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In this one, nothing Cano cannot do

NEW YORK -- You see the impact Robinson Cano, the 22-year-old rookie second baseman, has made on the Yankees, and you imagine what the future might look like for the Red Sox with Hanley Ramirez.

And after last night, when Cano made a game-saving play for Randy Johnson, then hit a game-tying home run off Tim Wakefield in the Yankees' 6-3 win, you can be forgiven if you become impatient for the Sox to have a similar infusion of raw talent and youth.

''That kid at second," Joe Torre said, ''this was his first experience against the Red Sox, and he certainly took care of himself.

''You could see right from spring training that this kid didn't have any problems handling situations. He came up here, and seemed not to get panicked, and that's too strong a word. But he seems calm and confident. He's very confident in his ability and enjoys playing."

Cano is a year older than Ramirez. Like Ramirez, he is from the Dominican Republic, and began his pro career in the same season, 2001. His father, Jose, signed with the Yankees in 1980 and had a cup of coffee in the big leagues with the Astros in 1989. Jose Cano named his son after Jackie Robinson. ''Big Jackie," Cano said last night with a smile.

Cano, who played in the All-Star Futures Game in 2003, when one of his teammates was a Sox up-and-comer named Kevin Youkilis, came into this season ranked as the No. 2 prospect in the Yankees' organization. He'd been promoted to Triple A Columbus in midseason last year, and was back in Columbus at the start of the season. But when the Yankees got off to a miserable start, Yankees general manager Brian Cashman took drastic action. He moved Hideki Matsui from left field to center, moved second baseman Tony Womack to left, and brought up Cano to play second. The victim of Cashman's shuffling was Bernie Williams, the player Cano had shyly approached in one of his first camps with the Yankees to tell him he was his hero.

The impact was not immediate. Cano went 2 for his first 23, and the Yankees lost the first four games in which he played. The experiment had a Cla Meredith feel to it. But Torre stuck with the kid, and Cano responded with a torrid five games in which he had 13 hits in 22 at-bats. The Yankees reeled off 10 wins in a row and, working on a current streak of five straight wins, are now 16-6 since Cano's promotion.

Tuesday night, Cano hit his first big-league home run, against the Tigers in Yankee Stadium.

''That was just an add-on," Torre said. ''This was the first important home run of his career. That's pretty memorable."

The Yankees, Torre said, had given serious thought to having Cano sit this one out against knuckleballer Tim Wakefield. They elected to keep him in the lineup, Torre said, because of his ability to hit the ball the opposite way. What they may not have known is Cano had had some experience hitting knuckleballers, thanks to the Red Sox. ''Twice," he said. ''I faced [Charlie] Zink in the minor leagues. I went 4 for 6, a couple of doubles, four RBIs."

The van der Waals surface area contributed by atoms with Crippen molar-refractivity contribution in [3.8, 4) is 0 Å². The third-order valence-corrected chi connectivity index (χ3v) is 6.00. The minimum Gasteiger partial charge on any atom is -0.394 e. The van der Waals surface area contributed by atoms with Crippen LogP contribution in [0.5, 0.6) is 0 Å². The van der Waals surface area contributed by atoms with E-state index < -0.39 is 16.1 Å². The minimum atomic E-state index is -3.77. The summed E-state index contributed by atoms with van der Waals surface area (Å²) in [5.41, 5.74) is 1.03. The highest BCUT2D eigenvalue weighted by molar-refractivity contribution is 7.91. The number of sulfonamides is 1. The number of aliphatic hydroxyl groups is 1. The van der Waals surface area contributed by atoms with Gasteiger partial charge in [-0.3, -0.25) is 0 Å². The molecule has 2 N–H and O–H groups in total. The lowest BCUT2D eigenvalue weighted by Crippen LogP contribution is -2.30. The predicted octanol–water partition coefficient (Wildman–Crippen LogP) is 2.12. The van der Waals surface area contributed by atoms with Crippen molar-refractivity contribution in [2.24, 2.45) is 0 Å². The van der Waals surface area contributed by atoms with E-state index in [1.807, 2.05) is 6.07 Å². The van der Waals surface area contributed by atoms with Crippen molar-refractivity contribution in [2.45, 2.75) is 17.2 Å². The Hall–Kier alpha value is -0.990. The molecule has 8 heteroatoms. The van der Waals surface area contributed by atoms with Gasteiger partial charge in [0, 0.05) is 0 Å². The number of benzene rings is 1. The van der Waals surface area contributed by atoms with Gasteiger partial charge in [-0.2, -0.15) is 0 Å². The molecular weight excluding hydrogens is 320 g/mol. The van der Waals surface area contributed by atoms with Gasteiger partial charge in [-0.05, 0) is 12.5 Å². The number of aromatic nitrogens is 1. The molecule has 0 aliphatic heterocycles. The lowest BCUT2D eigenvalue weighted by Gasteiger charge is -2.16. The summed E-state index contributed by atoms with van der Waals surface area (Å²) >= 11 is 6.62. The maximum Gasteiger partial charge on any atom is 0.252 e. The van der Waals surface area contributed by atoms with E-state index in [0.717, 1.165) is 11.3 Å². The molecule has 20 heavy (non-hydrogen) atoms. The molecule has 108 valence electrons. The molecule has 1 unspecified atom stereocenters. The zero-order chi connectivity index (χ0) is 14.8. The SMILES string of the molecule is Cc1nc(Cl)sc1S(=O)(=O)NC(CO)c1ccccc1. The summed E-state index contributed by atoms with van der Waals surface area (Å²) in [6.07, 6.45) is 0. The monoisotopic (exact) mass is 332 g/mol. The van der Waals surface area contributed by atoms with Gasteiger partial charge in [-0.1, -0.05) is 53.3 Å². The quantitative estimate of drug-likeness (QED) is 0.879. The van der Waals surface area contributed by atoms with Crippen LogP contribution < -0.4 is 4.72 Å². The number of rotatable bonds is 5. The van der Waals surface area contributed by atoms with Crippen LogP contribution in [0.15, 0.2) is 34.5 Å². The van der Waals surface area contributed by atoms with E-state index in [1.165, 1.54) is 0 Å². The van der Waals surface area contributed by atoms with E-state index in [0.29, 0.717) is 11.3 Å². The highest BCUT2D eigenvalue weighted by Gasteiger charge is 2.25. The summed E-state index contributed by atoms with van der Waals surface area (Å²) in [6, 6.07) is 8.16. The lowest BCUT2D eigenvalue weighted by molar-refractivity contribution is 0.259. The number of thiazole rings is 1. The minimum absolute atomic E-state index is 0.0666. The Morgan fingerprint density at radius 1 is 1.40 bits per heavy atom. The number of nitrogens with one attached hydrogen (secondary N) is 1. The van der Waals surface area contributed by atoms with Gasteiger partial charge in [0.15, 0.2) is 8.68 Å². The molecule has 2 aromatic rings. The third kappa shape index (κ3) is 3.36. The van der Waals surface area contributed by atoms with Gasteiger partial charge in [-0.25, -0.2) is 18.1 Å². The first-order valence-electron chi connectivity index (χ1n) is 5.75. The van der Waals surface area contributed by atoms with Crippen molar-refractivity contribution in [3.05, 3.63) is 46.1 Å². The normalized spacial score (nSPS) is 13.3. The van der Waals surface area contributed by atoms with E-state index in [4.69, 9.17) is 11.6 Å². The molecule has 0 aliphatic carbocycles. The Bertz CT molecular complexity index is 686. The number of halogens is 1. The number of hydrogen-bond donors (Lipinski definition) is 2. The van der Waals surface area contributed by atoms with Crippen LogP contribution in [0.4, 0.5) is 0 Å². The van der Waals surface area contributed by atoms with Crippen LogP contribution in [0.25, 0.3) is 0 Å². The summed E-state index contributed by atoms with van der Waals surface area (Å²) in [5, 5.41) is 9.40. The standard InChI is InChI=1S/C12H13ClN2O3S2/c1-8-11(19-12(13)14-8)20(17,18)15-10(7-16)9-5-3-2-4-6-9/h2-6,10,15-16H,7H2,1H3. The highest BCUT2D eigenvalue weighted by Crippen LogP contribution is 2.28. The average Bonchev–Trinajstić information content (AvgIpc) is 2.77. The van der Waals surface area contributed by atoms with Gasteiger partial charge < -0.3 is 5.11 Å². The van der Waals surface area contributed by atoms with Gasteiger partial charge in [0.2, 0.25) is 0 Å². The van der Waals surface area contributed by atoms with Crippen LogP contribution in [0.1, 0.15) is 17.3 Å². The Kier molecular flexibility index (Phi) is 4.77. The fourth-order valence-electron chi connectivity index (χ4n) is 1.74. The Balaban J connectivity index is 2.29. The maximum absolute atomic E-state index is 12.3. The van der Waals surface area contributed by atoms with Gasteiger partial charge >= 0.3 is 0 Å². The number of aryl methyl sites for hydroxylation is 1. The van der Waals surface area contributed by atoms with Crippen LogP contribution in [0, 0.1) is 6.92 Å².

It wasn't a knuckleball that the lefthanded-hitting Cano hit over the right-field wall to tie the score at 3. Wakefield, who had just issued his seventh walk of the game, to Williams, tried to slip a batting-practice fastball past Cano. No such luck. It brought down Wakefield as surely as Cano had pancaked 6-foot-10-inch Yankee starter Randy Johnson with his throw to the plate to nab Johnny Damon as he tried to score from second on David Ortiz's infield hit.

''He made a great play," said Johnson, who had the number crunchers scrambling late into the night trying to find another instance in which a pitcher gave up hits to the last five batters he faced to end an inning, and came out with a win. ''He came in here smiling afterward and said he almost hit me. I said, 'Yes you did.' "

Cano had dived to his right to smother Ortiz's grounder up the middle, boxed the ball a bit, then came up firing as Damon circled third and headed for home.

Cano said he checked on Damon's progress before he uncorked his throw, one that had Johnson falling face-first to get out of the way.

''I thought in my mind that I had to make a perfect throw to get that out," Cano said.

A lot of kids in that situation, Torre said, rush to make the play and overthrow. Cano pitched a strike.

''Obviously that was the game," Torre said, alluding not only to Cano's play, but the previous play, in which converted infielder Womack nailed Mark Bellhorn on Edgar Renteria's single. ''Who knows what happens otherwise? Defense put us in a position to keep us close and win it."

Cano, as befits a kid three weeks into his big-league career, called this ''one of the biggest games of my life." It won't be the last, Johnson suggested.

''Good things happen to good people," he said. ''He's working hard. There are a lot of veterans here helping him out. Derek [Jeter], A-Rod [Alex Rodriguez], Ruben [Sierra] spends a lot of time talking to him. Robinson will only get better."

Anyone else looking forward to the day when folks say the same things about Hanley?

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